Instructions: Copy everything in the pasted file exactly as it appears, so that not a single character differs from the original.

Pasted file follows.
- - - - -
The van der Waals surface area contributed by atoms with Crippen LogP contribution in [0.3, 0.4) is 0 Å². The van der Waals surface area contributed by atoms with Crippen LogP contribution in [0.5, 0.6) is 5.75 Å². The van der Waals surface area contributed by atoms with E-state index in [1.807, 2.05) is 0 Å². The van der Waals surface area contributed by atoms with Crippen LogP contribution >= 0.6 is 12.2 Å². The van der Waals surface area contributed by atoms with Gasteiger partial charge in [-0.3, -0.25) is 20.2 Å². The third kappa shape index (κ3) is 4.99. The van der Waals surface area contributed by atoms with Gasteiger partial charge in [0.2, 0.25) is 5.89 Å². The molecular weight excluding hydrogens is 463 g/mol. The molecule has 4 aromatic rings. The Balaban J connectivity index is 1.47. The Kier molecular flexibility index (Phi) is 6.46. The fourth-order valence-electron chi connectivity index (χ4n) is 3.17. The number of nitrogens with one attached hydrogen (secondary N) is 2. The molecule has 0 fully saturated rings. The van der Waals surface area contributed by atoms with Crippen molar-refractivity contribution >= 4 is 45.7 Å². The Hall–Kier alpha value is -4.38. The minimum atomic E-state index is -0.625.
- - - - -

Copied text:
The van der Waals surface area contributed by atoms with Crippen LogP contribution in [0.3, 0.4) is 0 Å². The van der Waals surface area contributed by atoms with Crippen LogP contribution in [0.5, 0.6) is 5.75 Å². The van der Waals surface area contributed by atoms with E-state index in [1.807, 2.05) is 0 Å². The van der Waals surface area contributed by atoms with Crippen LogP contribution >= 0.6 is 12.2 Å². The van der Waals surface area contributed by atoms with Gasteiger partial charge in [-0.3, -0.25) is 20.2 Å². The third kappa shape index (κ3) is 4.99. The van der Waals surface area contributed by atoms with Gasteiger partial charge in [0.2, 0.25) is 5.89 Å². The molecular weight excluding hydrogens is 463 g/mol. The molecule has 4 aromatic rings. The Balaban J connectivity index is 1.47. The Kier molecular flexibility index (Phi) is 6.46. The fourth-order valence-electron chi connectivity index (χ4n) is 3.17. The number of nitrogens with one attached hydrogen (secondary N) is 2. The molecule has 0 fully saturated rings. The van der Waals surface area contributed by atoms with Crippen molar-refractivity contribution >= 4 is 45.7 Å². The Hall–Kier alpha value is -4.38. The minimum atomic E-state index is -0.625.